On the Chilean pension funds market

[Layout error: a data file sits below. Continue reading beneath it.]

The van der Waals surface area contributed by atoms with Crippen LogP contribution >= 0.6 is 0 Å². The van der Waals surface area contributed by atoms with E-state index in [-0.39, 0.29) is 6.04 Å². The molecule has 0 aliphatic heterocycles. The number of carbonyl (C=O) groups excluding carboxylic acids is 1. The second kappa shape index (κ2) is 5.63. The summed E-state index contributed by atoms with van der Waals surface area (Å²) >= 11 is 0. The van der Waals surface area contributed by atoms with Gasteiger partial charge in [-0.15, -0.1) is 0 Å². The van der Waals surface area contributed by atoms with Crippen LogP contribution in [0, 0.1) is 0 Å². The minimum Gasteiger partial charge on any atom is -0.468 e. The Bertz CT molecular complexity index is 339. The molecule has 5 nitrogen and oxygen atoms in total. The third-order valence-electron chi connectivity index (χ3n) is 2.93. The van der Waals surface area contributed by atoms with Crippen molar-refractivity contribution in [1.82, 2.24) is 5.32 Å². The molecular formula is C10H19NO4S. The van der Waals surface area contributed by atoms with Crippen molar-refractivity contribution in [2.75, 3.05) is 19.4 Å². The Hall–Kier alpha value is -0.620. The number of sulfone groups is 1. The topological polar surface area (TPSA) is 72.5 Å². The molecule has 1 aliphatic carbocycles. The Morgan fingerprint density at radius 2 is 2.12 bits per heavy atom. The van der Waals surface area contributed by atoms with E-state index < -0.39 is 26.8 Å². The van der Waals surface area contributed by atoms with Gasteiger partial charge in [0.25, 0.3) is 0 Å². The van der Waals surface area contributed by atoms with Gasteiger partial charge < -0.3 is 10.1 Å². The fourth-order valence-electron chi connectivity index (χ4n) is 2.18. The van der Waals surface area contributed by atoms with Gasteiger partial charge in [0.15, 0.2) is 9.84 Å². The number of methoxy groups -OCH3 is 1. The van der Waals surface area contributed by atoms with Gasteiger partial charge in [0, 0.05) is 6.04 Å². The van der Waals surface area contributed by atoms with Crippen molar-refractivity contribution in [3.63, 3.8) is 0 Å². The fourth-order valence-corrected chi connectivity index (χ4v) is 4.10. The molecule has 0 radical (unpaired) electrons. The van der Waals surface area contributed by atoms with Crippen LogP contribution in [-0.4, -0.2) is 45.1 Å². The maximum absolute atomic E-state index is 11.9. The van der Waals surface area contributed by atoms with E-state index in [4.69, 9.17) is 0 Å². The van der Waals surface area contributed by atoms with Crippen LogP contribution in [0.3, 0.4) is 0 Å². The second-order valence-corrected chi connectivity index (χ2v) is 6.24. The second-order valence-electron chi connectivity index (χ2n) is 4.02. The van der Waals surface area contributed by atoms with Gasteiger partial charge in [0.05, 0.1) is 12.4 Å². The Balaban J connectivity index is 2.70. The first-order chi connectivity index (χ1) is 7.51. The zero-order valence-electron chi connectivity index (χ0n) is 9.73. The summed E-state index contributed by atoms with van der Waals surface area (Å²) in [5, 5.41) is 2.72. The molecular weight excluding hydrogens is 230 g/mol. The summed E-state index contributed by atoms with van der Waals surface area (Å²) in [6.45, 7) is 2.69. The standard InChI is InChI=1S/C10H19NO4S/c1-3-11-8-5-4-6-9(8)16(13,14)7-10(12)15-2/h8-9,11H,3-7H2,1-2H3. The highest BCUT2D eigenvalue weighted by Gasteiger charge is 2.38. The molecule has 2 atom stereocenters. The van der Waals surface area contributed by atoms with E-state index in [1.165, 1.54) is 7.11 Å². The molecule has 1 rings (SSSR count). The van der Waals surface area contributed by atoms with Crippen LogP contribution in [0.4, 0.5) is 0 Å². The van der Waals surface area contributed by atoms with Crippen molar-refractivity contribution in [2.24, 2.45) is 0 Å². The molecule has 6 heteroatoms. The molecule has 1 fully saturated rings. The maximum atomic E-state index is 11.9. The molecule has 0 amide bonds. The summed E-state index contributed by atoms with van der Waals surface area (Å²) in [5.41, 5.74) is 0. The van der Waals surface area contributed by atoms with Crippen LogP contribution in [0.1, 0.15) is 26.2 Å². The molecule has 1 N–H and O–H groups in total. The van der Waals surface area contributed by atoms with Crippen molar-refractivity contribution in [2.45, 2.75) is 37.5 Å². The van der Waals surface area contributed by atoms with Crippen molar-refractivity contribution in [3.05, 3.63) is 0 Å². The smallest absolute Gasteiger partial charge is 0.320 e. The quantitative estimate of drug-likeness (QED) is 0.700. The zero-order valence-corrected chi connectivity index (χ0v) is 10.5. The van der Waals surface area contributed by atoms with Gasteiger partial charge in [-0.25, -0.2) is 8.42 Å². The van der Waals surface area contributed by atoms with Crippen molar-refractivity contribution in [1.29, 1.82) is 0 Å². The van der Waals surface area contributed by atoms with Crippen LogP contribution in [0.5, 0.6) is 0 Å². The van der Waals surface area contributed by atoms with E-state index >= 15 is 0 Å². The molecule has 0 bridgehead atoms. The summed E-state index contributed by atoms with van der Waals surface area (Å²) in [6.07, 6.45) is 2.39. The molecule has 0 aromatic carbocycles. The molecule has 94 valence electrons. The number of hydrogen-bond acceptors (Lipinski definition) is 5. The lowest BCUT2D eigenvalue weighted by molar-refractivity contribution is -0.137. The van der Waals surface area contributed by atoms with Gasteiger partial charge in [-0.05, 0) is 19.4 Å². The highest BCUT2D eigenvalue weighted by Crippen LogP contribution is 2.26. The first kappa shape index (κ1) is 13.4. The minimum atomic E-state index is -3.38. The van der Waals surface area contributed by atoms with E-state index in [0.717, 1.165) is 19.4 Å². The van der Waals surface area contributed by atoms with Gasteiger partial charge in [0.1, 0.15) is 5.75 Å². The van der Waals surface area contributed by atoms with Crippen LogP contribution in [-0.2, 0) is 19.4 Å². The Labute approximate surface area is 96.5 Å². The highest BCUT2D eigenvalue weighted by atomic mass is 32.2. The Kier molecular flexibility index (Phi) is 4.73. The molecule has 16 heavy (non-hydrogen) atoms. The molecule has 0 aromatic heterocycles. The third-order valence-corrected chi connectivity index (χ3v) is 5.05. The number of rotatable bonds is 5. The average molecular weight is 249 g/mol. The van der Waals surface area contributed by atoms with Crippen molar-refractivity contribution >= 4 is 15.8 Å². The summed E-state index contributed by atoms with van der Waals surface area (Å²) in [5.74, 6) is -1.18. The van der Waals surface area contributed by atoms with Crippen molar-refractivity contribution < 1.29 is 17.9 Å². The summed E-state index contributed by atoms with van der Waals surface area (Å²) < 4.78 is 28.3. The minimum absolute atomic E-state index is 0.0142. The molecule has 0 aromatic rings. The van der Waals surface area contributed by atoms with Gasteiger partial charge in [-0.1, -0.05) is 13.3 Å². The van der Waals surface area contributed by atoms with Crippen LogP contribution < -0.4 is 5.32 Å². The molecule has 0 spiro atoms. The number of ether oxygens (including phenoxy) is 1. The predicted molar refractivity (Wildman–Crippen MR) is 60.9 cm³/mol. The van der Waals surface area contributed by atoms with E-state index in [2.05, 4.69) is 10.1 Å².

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In 1981, the Chilean Social Security System was reformulated from a Defined- Benefit program to a Defined-Contribution one. The new law requires that only private pension fund managing companies called Pension Fund Administrators (PFAs) handle individual saving accounts and return a minimum yield on funds to their affiliates. An examination of the investment behavior of the PFAs reveals a great likeness in portfolio returns. The mechanism used by PFAs to achieve similar performance is to mimic their asset allocations and domestic stocks trading. The benchmark explains more than 95 percent of portfolio performance variability across pension funds. The asset allocation weights are equal across PFAs and there exists a high positive correlation among domestic stock weights. PFAs copy the asset selection in large market capitalization stocks. The legal framework of the reformed system encourages fund managers not to deviate from the average system return by herding in their investment decisions. Regarding the relationship between fund flows and performance and the determinants of investors’ (pensioners’) choice of PFA, evidence is found that (1) a positive and non-linear relationship exists between fund flows and performance, (2) past- 12-months performance and rankings are relevant to consumers, although larger accounts are more sensitive to these variables, (3) the number of customers in a PFA is stable even if it performs poorly, and (4) the marketing strategy commonly carried out by the best performer is advertising, while PFAs in the bottom positions tend to expend less on advertising. These findings suggest that the best performing PFA according to rankings is slightly rewarded with larger flows from elderly or wealthier accounts. However, the instability in the ranking position indicates that customers do not flock toward the top performer. The market share across PFAs has tended to stay constant over time, indicating the short-lived effects of advertising.